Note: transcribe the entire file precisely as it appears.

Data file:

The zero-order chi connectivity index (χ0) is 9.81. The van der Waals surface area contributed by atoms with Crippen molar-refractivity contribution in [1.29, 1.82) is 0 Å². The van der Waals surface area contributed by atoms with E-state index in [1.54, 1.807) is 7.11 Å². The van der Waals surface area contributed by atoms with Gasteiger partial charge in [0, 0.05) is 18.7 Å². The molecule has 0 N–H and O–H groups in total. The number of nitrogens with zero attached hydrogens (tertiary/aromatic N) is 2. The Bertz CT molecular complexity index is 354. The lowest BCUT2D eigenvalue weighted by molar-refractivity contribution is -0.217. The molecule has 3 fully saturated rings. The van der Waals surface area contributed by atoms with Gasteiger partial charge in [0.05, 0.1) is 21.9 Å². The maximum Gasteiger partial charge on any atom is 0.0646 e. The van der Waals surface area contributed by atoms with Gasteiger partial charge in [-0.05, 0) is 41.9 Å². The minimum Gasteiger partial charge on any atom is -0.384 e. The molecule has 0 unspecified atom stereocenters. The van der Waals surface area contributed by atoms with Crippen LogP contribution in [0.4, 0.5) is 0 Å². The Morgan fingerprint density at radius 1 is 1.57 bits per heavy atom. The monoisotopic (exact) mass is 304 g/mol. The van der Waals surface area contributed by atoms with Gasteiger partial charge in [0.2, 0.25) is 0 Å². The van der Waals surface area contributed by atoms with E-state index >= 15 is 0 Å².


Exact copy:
The zero-order chi connectivity index (χ0) is 9.81. The van der Waals surface area contributed by atoms with Crippen molar-refractivity contribution in [1.29, 1.82) is 0 Å². The van der Waals surface area contributed by atoms with E-state index in [1.54, 1.807) is 7.11 Å². The van der Waals surface area contributed by atoms with Gasteiger partial charge in [0, 0.05) is 18.7 Å². The molecule has 0 N–H and O–H groups in total. The number of nitrogens with zero attached hydrogens (tertiary/aromatic N) is 2. The Bertz CT molecular complexity index is 354. The lowest BCUT2D eigenvalue weighted by molar-refractivity contribution is -0.217. The molecule has 3 fully saturated rings. The van der Waals surface area contributed by atoms with Gasteiger partial charge in [0.05, 0.1) is 21.9 Å². The maximum Gasteiger partial charge on any atom is 0.0646 e. The van der Waals surface area contributed by atoms with Gasteiger partial charge in [-0.05, 0) is 41.9 Å². The minimum Gasteiger partial charge on any atom is -0.384 e. The molecule has 0 unspecified atom stereocenters. The van der Waals surface area contributed by atoms with Crippen LogP contribution in [0.4, 0.5) is 0 Å². The Morgan fingerprint density at radius 1 is 1.57 bits per heavy atom. The monoisotopic (exact) mass is 304 g/mol. The van der Waals surface area contributed by atoms with Gasteiger partial charge in [0.2, 0.25) is 0 Å². The van der Waals surface area contributed by atoms with E-state index >= 15 is 0 Å².